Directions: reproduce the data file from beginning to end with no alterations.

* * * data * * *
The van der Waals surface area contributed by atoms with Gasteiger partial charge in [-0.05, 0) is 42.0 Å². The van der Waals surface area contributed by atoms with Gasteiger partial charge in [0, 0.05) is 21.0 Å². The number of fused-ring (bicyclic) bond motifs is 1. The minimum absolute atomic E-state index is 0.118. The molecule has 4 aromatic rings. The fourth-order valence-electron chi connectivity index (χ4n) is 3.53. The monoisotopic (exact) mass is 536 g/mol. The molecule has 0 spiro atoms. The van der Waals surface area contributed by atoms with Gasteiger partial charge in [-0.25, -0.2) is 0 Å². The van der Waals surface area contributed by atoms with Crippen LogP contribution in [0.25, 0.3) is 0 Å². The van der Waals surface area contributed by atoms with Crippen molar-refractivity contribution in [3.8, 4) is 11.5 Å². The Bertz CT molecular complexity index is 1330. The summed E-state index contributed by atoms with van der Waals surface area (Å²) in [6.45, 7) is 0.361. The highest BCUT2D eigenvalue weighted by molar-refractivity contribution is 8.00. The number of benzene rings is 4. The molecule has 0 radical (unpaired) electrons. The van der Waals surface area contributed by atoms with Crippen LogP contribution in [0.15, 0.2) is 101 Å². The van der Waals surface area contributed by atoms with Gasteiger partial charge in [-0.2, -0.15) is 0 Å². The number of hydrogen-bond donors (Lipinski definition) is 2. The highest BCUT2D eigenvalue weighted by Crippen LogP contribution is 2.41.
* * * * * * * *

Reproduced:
The van der Waals surface area contributed by atoms with Gasteiger partial charge in [-0.05, 0) is 42.0 Å². The van der Waals surface area contributed by atoms with Gasteiger partial charge in [0, 0.05) is 21.0 Å². The number of fused-ring (bicyclic) bond motifs is 1. The minimum absolute atomic E-state index is 0.118. The molecule has 4 aromatic rings. The fourth-order valence-electron chi connectivity index (χ4n) is 3.53. The monoisotopic (exact) mass is 536 g/mol. The molecule has 0 spiro atoms. The van der Waals surface area contributed by atoms with Gasteiger partial charge in [-0.25, -0.2) is 0 Å². The van der Waals surface area contributed by atoms with Crippen LogP contribution in [0.25, 0.3) is 0 Å². The van der Waals surface area contributed by atoms with Crippen molar-refractivity contribution in [3.8, 4) is 11.5 Å². The Bertz CT molecular complexity index is 1330. The summed E-state index contributed by atoms with van der Waals surface area (Å²) in [6.45, 7) is 0.361. The highest BCUT2D eigenvalue weighted by molar-refractivity contribution is 8.00. The number of benzene rings is 4. The molecule has 0 radical (unpaired) electrons. The van der Waals surface area contributed by atoms with Crippen LogP contribution in [0.15, 0.2) is 101 Å². The van der Waals surface area contributed by atoms with Gasteiger partial charge in [-0.2, -0.15) is 0 Å². The number of hydrogen-bond donors (Lipinski definition) is 2. The highest BCUT2D eigenvalue weighted by Crippen LogP contribution is 2.41.